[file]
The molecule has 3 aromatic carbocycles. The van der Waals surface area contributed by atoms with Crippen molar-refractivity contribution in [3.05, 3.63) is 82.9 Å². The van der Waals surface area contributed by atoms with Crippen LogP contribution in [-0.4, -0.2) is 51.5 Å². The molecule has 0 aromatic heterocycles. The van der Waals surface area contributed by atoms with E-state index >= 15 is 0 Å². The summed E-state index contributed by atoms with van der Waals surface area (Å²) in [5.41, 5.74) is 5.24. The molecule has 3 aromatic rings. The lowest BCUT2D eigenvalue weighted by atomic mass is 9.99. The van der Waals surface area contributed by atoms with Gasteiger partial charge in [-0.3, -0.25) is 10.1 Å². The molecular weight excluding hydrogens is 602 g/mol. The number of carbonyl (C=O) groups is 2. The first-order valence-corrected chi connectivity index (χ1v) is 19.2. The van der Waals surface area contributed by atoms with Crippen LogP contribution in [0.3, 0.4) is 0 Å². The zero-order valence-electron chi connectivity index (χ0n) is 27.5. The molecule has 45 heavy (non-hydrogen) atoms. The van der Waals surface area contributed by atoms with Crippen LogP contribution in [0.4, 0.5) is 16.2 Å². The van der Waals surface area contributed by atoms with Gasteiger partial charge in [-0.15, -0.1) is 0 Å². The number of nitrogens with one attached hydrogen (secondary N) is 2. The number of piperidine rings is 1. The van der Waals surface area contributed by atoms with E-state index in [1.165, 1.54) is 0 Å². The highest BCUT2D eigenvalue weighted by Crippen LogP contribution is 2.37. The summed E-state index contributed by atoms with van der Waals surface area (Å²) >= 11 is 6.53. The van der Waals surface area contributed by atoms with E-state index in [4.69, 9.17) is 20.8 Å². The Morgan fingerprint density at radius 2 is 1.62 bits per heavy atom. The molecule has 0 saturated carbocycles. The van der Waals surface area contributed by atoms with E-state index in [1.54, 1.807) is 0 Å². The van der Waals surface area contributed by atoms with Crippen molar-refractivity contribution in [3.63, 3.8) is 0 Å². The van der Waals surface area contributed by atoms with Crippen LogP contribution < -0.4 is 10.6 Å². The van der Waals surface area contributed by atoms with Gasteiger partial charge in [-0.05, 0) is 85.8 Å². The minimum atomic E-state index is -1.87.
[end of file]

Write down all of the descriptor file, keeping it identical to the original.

The molecule has 3 aromatic carbocycles. The van der Waals surface area contributed by atoms with Crippen molar-refractivity contribution in [3.05, 3.63) is 82.9 Å². The van der Waals surface area contributed by atoms with Crippen LogP contribution in [-0.4, -0.2) is 51.5 Å². The molecule has 0 aromatic heterocycles. The van der Waals surface area contributed by atoms with E-state index >= 15 is 0 Å². The summed E-state index contributed by atoms with van der Waals surface area (Å²) in [5.41, 5.74) is 5.24. The molecule has 3 aromatic rings. The lowest BCUT2D eigenvalue weighted by atomic mass is 9.99. The van der Waals surface area contributed by atoms with Gasteiger partial charge in [-0.3, -0.25) is 10.1 Å². The molecular weight excluding hydrogens is 602 g/mol. The number of carbonyl (C=O) groups is 2. The first-order valence-corrected chi connectivity index (χ1v) is 19.2. The van der Waals surface area contributed by atoms with Crippen LogP contribution in [0.3, 0.4) is 0 Å². The zero-order valence-electron chi connectivity index (χ0n) is 27.5. The molecule has 45 heavy (non-hydrogen) atoms. The van der Waals surface area contributed by atoms with Crippen LogP contribution in [0.4, 0.5) is 16.2 Å². The van der Waals surface area contributed by atoms with Gasteiger partial charge in [-0.15, -0.1) is 0 Å². The number of nitrogens with one attached hydrogen (secondary N) is 2. The number of piperidine rings is 1. The van der Waals surface area contributed by atoms with E-state index in [1.165, 1.54) is 0 Å². The highest BCUT2D eigenvalue weighted by Crippen LogP contribution is 2.37. The summed E-state index contributed by atoms with van der Waals surface area (Å²) >= 11 is 6.53. The van der Waals surface area contributed by atoms with E-state index in [4.69, 9.17) is 20.8 Å². The Morgan fingerprint density at radius 2 is 1.62 bits per heavy atom. The molecule has 0 saturated carbocycles. The van der Waals surface area contributed by atoms with E-state index in [1.54, 1.807) is 0 Å². The van der Waals surface area contributed by atoms with Crippen molar-refractivity contribution in [3.63, 3.8) is 0 Å². The van der Waals surface area contributed by atoms with Crippen LogP contribution < -0.4 is 10.6 Å². The van der Waals surface area contributed by atoms with Gasteiger partial charge in [-0.05, 0) is 85.8 Å². The minimum atomic E-state index is -1.87.